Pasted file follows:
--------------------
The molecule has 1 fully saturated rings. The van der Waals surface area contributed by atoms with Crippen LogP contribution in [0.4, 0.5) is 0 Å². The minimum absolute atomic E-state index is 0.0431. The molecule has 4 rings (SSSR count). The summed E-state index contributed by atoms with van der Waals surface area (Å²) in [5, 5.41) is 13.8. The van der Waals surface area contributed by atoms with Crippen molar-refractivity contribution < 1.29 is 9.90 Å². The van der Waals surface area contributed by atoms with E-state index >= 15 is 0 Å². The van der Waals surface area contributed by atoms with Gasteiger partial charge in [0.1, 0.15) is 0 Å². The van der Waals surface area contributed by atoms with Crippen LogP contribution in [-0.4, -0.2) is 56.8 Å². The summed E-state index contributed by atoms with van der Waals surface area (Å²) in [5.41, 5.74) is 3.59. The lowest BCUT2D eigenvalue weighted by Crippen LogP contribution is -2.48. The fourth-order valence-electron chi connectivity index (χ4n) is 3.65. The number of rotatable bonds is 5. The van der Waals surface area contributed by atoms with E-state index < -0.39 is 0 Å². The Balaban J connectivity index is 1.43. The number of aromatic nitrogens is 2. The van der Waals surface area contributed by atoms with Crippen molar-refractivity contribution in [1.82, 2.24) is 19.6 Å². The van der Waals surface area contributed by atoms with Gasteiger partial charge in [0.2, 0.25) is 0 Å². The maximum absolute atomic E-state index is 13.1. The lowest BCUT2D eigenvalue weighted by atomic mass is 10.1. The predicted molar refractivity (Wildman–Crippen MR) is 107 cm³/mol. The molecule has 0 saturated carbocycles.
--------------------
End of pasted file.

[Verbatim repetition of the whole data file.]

The molecule has 1 fully saturated rings. The van der Waals surface area contributed by atoms with Crippen LogP contribution in [0.4, 0.5) is 0 Å². The minimum absolute atomic E-state index is 0.0431. The molecule has 4 rings (SSSR count). The summed E-state index contributed by atoms with van der Waals surface area (Å²) in [5, 5.41) is 13.8. The van der Waals surface area contributed by atoms with Crippen molar-refractivity contribution < 1.29 is 9.90 Å². The van der Waals surface area contributed by atoms with E-state index >= 15 is 0 Å². The van der Waals surface area contributed by atoms with Gasteiger partial charge in [0.1, 0.15) is 0 Å². The van der Waals surface area contributed by atoms with Crippen LogP contribution in [-0.4, -0.2) is 56.8 Å². The summed E-state index contributed by atoms with van der Waals surface area (Å²) in [5.41, 5.74) is 3.59. The lowest BCUT2D eigenvalue weighted by Crippen LogP contribution is -2.48. The fourth-order valence-electron chi connectivity index (χ4n) is 3.65. The number of rotatable bonds is 5. The van der Waals surface area contributed by atoms with E-state index < -0.39 is 0 Å². The Balaban J connectivity index is 1.43. The number of aromatic nitrogens is 2. The van der Waals surface area contributed by atoms with Crippen molar-refractivity contribution in [1.82, 2.24) is 19.6 Å². The van der Waals surface area contributed by atoms with Gasteiger partial charge in [0.2, 0.25) is 0 Å². The maximum absolute atomic E-state index is 13.1. The lowest BCUT2D eigenvalue weighted by atomic mass is 10.1. The predicted molar refractivity (Wildman–Crippen MR) is 107 cm³/mol. The molecule has 0 saturated carbocycles.